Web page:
: the dried powdered leaf of the common foxglove that contains glycosides which act on the heart and that is a powerful cardiotonic serving especially to increase the force of myocardial contraction; broadly: any of various cardiac glycosides (as digitalin or digoxin) that are constituents of digitalis or are derived from a related foxglove (Digitalis lanata)
New Latin, genus name, from Latin, of a finger, from digitus; from its finger-shaped corolla
First Known Use: 1664
Medical Definition of DIGITALIS
acapitalized: a genus of Eurasian herbs of the snapdragon family (Scrophulariaceae) that have alternate leaves and racemes of showy bell-shaped flowers and comprise the foxgloves b:foxglove
: the dried leaf of the common European foxglove (Digitalis purpurea) that contains physiologically active glycosides, that is a powerful cardiotonic acting to increase the force of myocardial contraction, to slow the conduction rate of nerve impulses through the atrioventricular node, and to promote diuresis, and that is used in standardized powdered form especially in the treatment of congestive heart failure and in the management of atrial fibrillation, atrial flutter, and paroxysmal tachycardia of the atria; broadly: any of various glycosides (as digoxin or digitoxin) that are constituents of digitalis or are derived from a related foxglove (D. lanata)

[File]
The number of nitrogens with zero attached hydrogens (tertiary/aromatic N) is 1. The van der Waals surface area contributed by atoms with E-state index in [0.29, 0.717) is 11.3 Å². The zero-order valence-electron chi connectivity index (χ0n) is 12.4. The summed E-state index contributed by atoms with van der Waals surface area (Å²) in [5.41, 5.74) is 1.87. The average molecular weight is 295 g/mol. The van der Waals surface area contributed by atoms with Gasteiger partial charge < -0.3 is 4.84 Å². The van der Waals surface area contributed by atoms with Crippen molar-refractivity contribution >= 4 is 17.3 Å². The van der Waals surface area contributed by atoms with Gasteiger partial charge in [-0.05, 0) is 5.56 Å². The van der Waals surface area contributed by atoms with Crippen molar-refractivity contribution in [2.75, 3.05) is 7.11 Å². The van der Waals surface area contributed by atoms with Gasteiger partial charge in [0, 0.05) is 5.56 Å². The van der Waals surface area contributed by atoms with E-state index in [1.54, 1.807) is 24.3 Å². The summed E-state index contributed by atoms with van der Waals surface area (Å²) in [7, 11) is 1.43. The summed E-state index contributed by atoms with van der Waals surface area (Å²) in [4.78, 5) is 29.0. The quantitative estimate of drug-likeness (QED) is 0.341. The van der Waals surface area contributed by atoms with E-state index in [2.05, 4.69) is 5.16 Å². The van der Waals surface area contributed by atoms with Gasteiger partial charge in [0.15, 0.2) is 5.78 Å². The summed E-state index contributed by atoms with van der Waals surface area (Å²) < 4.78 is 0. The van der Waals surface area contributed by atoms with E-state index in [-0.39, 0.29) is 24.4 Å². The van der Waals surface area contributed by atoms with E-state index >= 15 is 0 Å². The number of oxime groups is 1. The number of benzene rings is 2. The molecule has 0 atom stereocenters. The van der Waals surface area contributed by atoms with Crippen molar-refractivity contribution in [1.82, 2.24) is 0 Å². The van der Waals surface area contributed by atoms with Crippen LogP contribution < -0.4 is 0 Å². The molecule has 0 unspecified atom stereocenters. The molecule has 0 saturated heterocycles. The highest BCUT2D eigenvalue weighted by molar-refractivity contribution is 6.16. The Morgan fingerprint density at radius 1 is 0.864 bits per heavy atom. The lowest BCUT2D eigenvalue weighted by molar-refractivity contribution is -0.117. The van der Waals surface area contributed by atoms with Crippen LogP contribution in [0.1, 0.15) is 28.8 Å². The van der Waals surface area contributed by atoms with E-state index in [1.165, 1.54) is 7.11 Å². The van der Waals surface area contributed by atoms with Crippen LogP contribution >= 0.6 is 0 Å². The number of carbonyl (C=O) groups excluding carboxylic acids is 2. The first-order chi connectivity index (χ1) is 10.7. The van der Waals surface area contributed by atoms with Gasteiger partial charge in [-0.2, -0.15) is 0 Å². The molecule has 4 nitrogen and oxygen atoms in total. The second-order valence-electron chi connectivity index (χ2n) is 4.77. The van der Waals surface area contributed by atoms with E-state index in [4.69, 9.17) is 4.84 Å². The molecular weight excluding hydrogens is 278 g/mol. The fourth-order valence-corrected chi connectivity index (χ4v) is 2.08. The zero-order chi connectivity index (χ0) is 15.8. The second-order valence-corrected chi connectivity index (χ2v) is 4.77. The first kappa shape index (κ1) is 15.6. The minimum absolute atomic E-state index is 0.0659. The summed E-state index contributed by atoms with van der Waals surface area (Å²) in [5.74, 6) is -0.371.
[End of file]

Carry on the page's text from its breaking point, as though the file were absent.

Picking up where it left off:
Drug derived from leaves of the common foxglove and used as a drug that strengthens heart muscle contraction. It was first prescribed in the 18th century. Its active principles belong to a class of steroids called cardiac glycosides. Their dosage must be carefully monitored because the lethal dose may be only three times the effective dose. Digitoxin and digoxin are among the most commonly prescribed forms of digitalis.